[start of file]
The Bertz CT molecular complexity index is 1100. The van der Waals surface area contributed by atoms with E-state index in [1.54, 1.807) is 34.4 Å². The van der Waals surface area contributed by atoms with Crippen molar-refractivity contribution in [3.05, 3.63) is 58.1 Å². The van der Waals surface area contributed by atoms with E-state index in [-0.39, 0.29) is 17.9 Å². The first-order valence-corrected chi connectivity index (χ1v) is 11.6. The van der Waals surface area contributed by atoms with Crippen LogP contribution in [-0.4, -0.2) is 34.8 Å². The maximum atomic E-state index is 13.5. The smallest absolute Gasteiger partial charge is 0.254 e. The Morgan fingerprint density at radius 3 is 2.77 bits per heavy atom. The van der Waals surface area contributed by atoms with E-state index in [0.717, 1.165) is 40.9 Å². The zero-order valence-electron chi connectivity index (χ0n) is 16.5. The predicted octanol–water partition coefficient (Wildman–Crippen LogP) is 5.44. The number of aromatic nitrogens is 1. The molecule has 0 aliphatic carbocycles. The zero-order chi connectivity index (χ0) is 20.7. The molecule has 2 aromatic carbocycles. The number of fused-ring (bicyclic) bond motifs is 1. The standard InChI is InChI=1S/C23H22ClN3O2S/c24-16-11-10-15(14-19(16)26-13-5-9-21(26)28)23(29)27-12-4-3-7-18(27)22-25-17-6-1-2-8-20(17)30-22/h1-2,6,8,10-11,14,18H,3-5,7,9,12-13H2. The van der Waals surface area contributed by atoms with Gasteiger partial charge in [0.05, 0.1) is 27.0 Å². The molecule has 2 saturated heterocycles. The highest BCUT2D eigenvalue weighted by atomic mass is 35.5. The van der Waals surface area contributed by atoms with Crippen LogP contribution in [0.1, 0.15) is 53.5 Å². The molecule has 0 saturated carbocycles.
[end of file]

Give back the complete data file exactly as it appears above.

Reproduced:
The Bertz CT molecular complexity index is 1100. The van der Waals surface area contributed by atoms with E-state index in [1.54, 1.807) is 34.4 Å². The van der Waals surface area contributed by atoms with Crippen molar-refractivity contribution in [3.05, 3.63) is 58.1 Å². The van der Waals surface area contributed by atoms with E-state index in [-0.39, 0.29) is 17.9 Å². The first-order valence-corrected chi connectivity index (χ1v) is 11.6. The van der Waals surface area contributed by atoms with Crippen LogP contribution in [-0.4, -0.2) is 34.8 Å². The maximum atomic E-state index is 13.5. The smallest absolute Gasteiger partial charge is 0.254 e. The Morgan fingerprint density at radius 3 is 2.77 bits per heavy atom. The van der Waals surface area contributed by atoms with E-state index in [0.717, 1.165) is 40.9 Å². The zero-order valence-electron chi connectivity index (χ0n) is 16.5. The predicted octanol–water partition coefficient (Wildman–Crippen LogP) is 5.44. The number of aromatic nitrogens is 1. The molecule has 0 aliphatic carbocycles. The zero-order chi connectivity index (χ0) is 20.7. The molecule has 2 aromatic carbocycles. The number of fused-ring (bicyclic) bond motifs is 1. The standard InChI is InChI=1S/C23H22ClN3O2S/c24-16-11-10-15(14-19(16)26-13-5-9-21(26)28)23(29)27-12-4-3-7-18(27)22-25-17-6-1-2-8-20(17)30-22/h1-2,6,8,10-11,14,18H,3-5,7,9,12-13H2. The van der Waals surface area contributed by atoms with Gasteiger partial charge in [0.05, 0.1) is 27.0 Å². The molecule has 2 saturated heterocycles. The highest BCUT2D eigenvalue weighted by atomic mass is 35.5. The van der Waals surface area contributed by atoms with Crippen LogP contribution in [0.1, 0.15) is 53.5 Å². The molecule has 0 saturated carbocycles.